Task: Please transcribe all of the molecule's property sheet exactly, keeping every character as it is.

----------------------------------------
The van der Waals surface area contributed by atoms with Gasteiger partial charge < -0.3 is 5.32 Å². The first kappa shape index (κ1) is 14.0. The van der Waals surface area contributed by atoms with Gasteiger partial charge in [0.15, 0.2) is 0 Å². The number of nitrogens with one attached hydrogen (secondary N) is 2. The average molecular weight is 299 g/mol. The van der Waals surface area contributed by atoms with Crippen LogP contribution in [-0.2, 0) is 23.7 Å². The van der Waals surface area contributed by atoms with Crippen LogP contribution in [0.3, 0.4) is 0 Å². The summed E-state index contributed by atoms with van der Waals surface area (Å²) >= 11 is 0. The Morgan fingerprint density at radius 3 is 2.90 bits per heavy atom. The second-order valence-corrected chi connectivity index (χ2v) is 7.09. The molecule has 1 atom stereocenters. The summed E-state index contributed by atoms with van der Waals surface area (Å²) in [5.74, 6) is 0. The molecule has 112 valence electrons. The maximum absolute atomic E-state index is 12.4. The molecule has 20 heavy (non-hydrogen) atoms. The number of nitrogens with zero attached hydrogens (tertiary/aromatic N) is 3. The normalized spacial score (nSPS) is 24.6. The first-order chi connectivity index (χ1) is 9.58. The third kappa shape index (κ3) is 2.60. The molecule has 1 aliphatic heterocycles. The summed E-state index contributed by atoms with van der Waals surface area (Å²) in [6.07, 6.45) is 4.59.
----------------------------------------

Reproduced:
The van der Waals surface area contributed by atoms with Gasteiger partial charge < -0.3 is 5.32 Å². The first kappa shape index (κ1) is 14.0. The van der Waals surface area contributed by atoms with Gasteiger partial charge in [0.15, 0.2) is 0 Å². The number of nitrogens with one attached hydrogen (secondary N) is 2. The average molecular weight is 299 g/mol. The van der Waals surface area contributed by atoms with Crippen LogP contribution in [-0.2, 0) is 23.7 Å². The van der Waals surface area contributed by atoms with Crippen LogP contribution in [0.3, 0.4) is 0 Å². The summed E-state index contributed by atoms with van der Waals surface area (Å²) >= 11 is 0. The Morgan fingerprint density at radius 3 is 2.90 bits per heavy atom. The second-order valence-corrected chi connectivity index (χ2v) is 7.09. The molecule has 1 atom stereocenters. The summed E-state index contributed by atoms with van der Waals surface area (Å²) in [5.74, 6) is 0. The molecule has 112 valence electrons. The maximum absolute atomic E-state index is 12.4. The molecule has 20 heavy (non-hydrogen) atoms. The number of nitrogens with zero attached hydrogens (tertiary/aromatic N) is 3. The normalized spacial score (nSPS) is 24.6. The first-order chi connectivity index (χ1) is 9.58. The third kappa shape index (κ3) is 2.60. The molecule has 1 aliphatic heterocycles. The summed E-state index contributed by atoms with van der Waals surface area (Å²) in [6.07, 6.45) is 4.59.